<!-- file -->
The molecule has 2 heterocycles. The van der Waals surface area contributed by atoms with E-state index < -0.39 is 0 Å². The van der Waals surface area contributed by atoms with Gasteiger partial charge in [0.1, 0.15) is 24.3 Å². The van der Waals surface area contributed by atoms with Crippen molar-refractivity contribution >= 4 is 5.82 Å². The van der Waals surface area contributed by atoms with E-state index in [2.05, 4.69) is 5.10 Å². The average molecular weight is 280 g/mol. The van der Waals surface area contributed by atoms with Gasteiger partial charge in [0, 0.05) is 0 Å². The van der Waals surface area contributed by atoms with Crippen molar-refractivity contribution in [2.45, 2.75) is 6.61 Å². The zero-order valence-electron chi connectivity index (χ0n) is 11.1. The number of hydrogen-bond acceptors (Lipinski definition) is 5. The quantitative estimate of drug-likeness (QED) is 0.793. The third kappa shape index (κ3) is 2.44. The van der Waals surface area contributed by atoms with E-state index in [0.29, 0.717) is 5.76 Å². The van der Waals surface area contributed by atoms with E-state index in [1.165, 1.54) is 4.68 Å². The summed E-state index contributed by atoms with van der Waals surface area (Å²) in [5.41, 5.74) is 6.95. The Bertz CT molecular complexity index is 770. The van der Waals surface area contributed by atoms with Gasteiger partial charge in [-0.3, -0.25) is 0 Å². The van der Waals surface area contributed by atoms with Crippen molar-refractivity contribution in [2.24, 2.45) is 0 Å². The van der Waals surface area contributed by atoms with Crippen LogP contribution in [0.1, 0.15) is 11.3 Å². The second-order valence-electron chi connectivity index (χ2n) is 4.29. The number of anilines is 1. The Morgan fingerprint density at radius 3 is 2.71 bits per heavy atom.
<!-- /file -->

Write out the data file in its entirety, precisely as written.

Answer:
The molecule has 2 heterocycles. The van der Waals surface area contributed by atoms with E-state index < -0.39 is 0 Å². The van der Waals surface area contributed by atoms with Gasteiger partial charge in [0.1, 0.15) is 24.3 Å². The van der Waals surface area contributed by atoms with Crippen molar-refractivity contribution >= 4 is 5.82 Å². The van der Waals surface area contributed by atoms with E-state index in [2.05, 4.69) is 5.10 Å². The average molecular weight is 280 g/mol. The van der Waals surface area contributed by atoms with Gasteiger partial charge in [0, 0.05) is 0 Å². The van der Waals surface area contributed by atoms with Crippen molar-refractivity contribution in [2.45, 2.75) is 6.61 Å². The zero-order valence-electron chi connectivity index (χ0n) is 11.1. The number of hydrogen-bond acceptors (Lipinski definition) is 5. The quantitative estimate of drug-likeness (QED) is 0.793. The third kappa shape index (κ3) is 2.44. The van der Waals surface area contributed by atoms with E-state index in [0.29, 0.717) is 5.76 Å². The van der Waals surface area contributed by atoms with E-state index in [1.165, 1.54) is 4.68 Å². The summed E-state index contributed by atoms with van der Waals surface area (Å²) in [5.41, 5.74) is 6.95. The Bertz CT molecular complexity index is 770. The van der Waals surface area contributed by atoms with Gasteiger partial charge in [-0.3, -0.25) is 0 Å². The van der Waals surface area contributed by atoms with Crippen molar-refractivity contribution in [2.24, 2.45) is 0 Å². The van der Waals surface area contributed by atoms with Crippen LogP contribution in [0.1, 0.15) is 11.3 Å². The second-order valence-electron chi connectivity index (χ2n) is 4.29. The number of anilines is 1. The Morgan fingerprint density at radius 3 is 2.71 bits per heavy atom.